And some restrictions still apply. Alcohol served to-go in D.C. must be accompanied by food. That’s a difficult proposition for bars with tiny food-prep spaces—but not an impossible one. McClellan’s Retreat requires customers to purchase a bag of popcorn with each cocktail order. “Obey the letter of the law, if not the intent for which it was written,” says McClellan’s Retreat bar manager Brian Nixon.
But there’s another reason these options didn’t exist before: Most bar owners wanted to own bars, not boozy pickup windows. What bartenders like about their jobs is bartending.
“It’s not that they don’t want to be here, it’s that they just can’t be. And that’s really hard for people in our business,” says Nixon.
With the current rules in place, Brown says, “Bartenders can’t be bartenders, really. They can’t do what they do. Bartenders don’t just mix drinks.” With the spaces closed, he says, “You’re taking away the ritual, the environment, the interaction.” You’re left with a drink—a good one, hopefully—but it’s just a drink. You’re missing out on something essential about the experience.
Still, a good drink shouldn’t be dismissed. Which is why some bars have added teaching elements to their offerings.
The Columbia Room’s daiquiri kit, for example, isn’t just a package of ingredients; it’s a way of showing customers what goes into an especially well-made version of the drink. McClellan’s Retreat has started publishing instructional videos on Instagram demonstrating how to make classic cocktails, with the option to “tip” the bartender.
The New Prohibition, in other words, is already transforming how we drink, what we drink, and where we drink it. “I definitely see business models changing,” says Nixon.
“For the foreseeable future,” he says, “there are going to be major changes in bar culture, solely based on the way people are going to be allowed to interact, or feel comfortable interacting with others in confined spaces.” As drinking moves into the home, he suspects that more people will be “educated on what it takes to make a balanced cocktail.”
Batched cocktails, to-go orders, delivery service, craft ingredients—these are valuable innovations, but they won’t save the bar industry as we’ve known it. At best, they will allow for a kind of economic hibernation. “This is not going to save anybody’s business,” Brown says. “What it’s going to do is help them live a little longer.” The Columbia Room normally employs 19 people, says Brown. In lockdown, they’ve retained just three.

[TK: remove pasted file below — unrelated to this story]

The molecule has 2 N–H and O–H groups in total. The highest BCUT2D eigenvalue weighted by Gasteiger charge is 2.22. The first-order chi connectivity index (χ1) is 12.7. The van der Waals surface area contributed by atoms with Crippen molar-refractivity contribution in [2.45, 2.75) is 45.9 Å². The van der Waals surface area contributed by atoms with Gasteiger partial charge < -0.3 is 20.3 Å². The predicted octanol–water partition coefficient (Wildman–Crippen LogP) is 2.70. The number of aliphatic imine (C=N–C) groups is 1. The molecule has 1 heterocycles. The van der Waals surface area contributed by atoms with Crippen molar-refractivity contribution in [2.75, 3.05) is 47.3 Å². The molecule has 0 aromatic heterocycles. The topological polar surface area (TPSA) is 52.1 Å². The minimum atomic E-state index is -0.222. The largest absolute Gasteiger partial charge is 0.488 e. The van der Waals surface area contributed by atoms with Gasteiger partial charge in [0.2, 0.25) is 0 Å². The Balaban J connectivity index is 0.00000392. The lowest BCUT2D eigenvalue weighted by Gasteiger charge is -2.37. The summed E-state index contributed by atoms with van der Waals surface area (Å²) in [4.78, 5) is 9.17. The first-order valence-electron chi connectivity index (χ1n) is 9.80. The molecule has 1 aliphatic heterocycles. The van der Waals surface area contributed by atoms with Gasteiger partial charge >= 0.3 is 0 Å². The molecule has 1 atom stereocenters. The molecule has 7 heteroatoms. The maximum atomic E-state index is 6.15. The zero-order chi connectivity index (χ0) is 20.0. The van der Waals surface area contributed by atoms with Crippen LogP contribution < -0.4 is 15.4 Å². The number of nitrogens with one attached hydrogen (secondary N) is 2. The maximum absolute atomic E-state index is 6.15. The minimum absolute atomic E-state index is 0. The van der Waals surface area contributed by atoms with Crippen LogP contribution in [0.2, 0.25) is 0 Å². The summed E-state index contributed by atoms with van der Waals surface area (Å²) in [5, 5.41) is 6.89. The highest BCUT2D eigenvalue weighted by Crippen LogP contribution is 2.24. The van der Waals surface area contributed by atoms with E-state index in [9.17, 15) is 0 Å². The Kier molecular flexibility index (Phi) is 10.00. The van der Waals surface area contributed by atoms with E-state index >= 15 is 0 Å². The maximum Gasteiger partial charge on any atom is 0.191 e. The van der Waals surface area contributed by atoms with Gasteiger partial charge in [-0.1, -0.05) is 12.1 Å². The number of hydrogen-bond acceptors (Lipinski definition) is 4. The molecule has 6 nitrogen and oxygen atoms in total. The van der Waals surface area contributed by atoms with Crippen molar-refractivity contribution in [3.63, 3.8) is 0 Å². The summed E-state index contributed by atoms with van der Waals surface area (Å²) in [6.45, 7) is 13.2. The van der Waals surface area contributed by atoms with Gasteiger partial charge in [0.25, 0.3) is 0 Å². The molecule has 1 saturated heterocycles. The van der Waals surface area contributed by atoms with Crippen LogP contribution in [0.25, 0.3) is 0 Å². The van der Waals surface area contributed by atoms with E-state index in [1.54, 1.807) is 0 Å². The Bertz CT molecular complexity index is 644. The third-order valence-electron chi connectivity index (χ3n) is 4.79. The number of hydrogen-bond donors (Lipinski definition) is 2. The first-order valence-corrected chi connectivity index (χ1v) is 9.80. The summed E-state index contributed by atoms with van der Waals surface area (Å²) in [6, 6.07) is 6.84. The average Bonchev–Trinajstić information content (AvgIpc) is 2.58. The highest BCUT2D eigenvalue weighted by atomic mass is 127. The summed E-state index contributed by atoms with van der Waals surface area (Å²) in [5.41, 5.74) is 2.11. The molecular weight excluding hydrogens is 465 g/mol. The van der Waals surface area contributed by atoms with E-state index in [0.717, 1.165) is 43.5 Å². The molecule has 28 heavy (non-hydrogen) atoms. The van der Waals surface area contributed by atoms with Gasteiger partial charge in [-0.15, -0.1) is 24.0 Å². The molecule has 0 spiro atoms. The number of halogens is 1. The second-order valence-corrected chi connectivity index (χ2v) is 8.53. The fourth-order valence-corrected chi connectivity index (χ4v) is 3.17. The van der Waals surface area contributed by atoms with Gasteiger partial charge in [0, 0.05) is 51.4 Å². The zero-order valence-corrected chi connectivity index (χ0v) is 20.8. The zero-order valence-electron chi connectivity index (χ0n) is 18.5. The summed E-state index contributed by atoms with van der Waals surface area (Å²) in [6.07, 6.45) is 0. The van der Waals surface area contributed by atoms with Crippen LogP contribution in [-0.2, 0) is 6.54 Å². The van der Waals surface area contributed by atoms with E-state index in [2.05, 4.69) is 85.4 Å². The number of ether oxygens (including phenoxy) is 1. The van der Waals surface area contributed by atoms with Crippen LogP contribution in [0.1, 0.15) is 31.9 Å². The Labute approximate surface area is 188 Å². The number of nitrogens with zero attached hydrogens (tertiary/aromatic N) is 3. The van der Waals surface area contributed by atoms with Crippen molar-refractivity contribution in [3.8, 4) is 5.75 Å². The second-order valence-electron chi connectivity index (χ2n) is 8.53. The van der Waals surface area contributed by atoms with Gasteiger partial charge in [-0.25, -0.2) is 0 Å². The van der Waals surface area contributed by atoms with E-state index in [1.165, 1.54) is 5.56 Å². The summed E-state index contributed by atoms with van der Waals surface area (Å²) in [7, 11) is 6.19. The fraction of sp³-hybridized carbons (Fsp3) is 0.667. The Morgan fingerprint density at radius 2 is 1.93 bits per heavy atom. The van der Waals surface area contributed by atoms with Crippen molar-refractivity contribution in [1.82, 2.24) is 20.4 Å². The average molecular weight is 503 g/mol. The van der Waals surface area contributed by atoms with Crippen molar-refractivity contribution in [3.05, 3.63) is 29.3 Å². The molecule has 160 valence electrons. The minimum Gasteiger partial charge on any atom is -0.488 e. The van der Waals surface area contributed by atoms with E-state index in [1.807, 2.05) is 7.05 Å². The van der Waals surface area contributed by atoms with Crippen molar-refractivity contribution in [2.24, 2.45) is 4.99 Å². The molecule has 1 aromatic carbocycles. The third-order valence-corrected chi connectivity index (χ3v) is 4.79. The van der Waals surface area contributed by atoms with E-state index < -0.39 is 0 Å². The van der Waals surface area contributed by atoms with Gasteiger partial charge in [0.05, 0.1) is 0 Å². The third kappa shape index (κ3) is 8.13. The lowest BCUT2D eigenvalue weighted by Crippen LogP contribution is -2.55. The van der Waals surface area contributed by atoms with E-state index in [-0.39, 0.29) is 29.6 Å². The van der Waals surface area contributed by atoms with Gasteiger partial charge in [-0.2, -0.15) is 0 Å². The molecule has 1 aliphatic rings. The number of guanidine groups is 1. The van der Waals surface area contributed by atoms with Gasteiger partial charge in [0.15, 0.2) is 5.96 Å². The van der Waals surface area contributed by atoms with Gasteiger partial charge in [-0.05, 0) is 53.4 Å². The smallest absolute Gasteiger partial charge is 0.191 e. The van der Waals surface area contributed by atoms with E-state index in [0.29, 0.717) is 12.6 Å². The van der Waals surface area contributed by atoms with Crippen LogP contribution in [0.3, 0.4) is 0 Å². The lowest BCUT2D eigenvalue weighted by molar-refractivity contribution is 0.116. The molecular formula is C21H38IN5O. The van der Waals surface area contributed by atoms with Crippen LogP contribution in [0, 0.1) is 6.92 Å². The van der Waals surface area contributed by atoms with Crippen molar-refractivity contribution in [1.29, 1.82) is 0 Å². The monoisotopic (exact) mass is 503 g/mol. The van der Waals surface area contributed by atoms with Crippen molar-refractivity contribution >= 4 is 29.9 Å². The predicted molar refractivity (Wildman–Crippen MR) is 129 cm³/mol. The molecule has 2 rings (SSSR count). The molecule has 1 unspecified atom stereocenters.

He doesn’t see his bar continuing to-go or delivery service after it’s allowed to reopen. (“The value proposition is the environment.”) But he could see other bars continuing with the option, or new establishments taking up the business model, which has already started to happen in China.
The rapid experimentation and innovation in the bar business is, in one way, a reason to hope. An industry that could have been wiped out entirely is, day by day, finding ways to survive, to serve customers, to provide something, however imperfect or insufficient, in a time of chaos and distress.
But make no mistake: Before or just after this is over, many bars will close. Servers and bartenders will lose their livelihoods. Owners will lose their investments and dreams of success. And patrons will lose places that mattered to them—places that gave their lives rest, relaxation, friendship, community, comfort, and pleasure. Bars are far from the only businesses that will be affected by the lockdowns. But for many, including myself, they are special places, and the losses will be particularly felt.
“We have taken bars and bartending for granted in some ways,” says Brown. “We didn’t know how much they added to our lives.” The New Prohibition, like the old Prohibition, will take a great toll.
Yet the old Prohibition also offers a reminder and even a kind of hope. Eventually, it ended. And when it did, the bars came back. “That’s one thing about the hospitality industry—and the bar side in particular,” says Nixon. “Take Prohibition, for example. We always find a way.”